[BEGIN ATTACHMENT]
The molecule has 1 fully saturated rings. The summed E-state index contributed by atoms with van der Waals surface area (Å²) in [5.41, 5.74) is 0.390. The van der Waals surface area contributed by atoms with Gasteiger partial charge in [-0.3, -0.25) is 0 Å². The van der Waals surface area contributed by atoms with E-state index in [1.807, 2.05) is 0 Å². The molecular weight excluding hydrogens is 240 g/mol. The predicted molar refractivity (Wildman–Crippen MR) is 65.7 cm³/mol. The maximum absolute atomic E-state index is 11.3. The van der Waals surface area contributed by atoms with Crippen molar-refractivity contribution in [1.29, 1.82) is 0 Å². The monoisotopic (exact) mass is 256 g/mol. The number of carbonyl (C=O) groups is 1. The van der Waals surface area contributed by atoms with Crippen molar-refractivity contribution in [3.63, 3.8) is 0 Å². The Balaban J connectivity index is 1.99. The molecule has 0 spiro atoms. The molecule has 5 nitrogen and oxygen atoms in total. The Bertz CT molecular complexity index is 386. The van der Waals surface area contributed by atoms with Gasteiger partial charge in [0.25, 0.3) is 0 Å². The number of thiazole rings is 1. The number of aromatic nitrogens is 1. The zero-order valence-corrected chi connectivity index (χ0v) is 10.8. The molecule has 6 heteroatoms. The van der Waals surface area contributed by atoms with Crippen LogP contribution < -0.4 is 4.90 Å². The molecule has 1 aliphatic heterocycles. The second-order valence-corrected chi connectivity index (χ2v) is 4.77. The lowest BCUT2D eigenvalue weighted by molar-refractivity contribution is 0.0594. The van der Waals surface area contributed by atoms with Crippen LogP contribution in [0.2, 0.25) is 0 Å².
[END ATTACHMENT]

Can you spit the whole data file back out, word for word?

The molecule has 1 fully saturated rings. The summed E-state index contributed by atoms with van der Waals surface area (Å²) in [5.41, 5.74) is 0.390. The van der Waals surface area contributed by atoms with Gasteiger partial charge in [-0.3, -0.25) is 0 Å². The van der Waals surface area contributed by atoms with E-state index in [1.807, 2.05) is 0 Å². The molecular weight excluding hydrogens is 240 g/mol. The predicted molar refractivity (Wildman–Crippen MR) is 65.7 cm³/mol. The maximum absolute atomic E-state index is 11.3. The van der Waals surface area contributed by atoms with Crippen molar-refractivity contribution in [1.29, 1.82) is 0 Å². The monoisotopic (exact) mass is 256 g/mol. The number of carbonyl (C=O) groups is 1. The van der Waals surface area contributed by atoms with Crippen molar-refractivity contribution in [3.63, 3.8) is 0 Å². The Balaban J connectivity index is 1.99. The molecule has 0 spiro atoms. The molecule has 5 nitrogen and oxygen atoms in total. The Bertz CT molecular complexity index is 386. The van der Waals surface area contributed by atoms with Gasteiger partial charge in [0.25, 0.3) is 0 Å². The number of thiazole rings is 1. The number of aromatic nitrogens is 1. The zero-order valence-corrected chi connectivity index (χ0v) is 10.8. The molecule has 6 heteroatoms. The van der Waals surface area contributed by atoms with Crippen LogP contribution < -0.4 is 4.90 Å². The molecule has 1 aliphatic heterocycles. The second-order valence-corrected chi connectivity index (χ2v) is 4.77. The lowest BCUT2D eigenvalue weighted by molar-refractivity contribution is 0.0594. The van der Waals surface area contributed by atoms with Crippen LogP contribution in [0.2, 0.25) is 0 Å².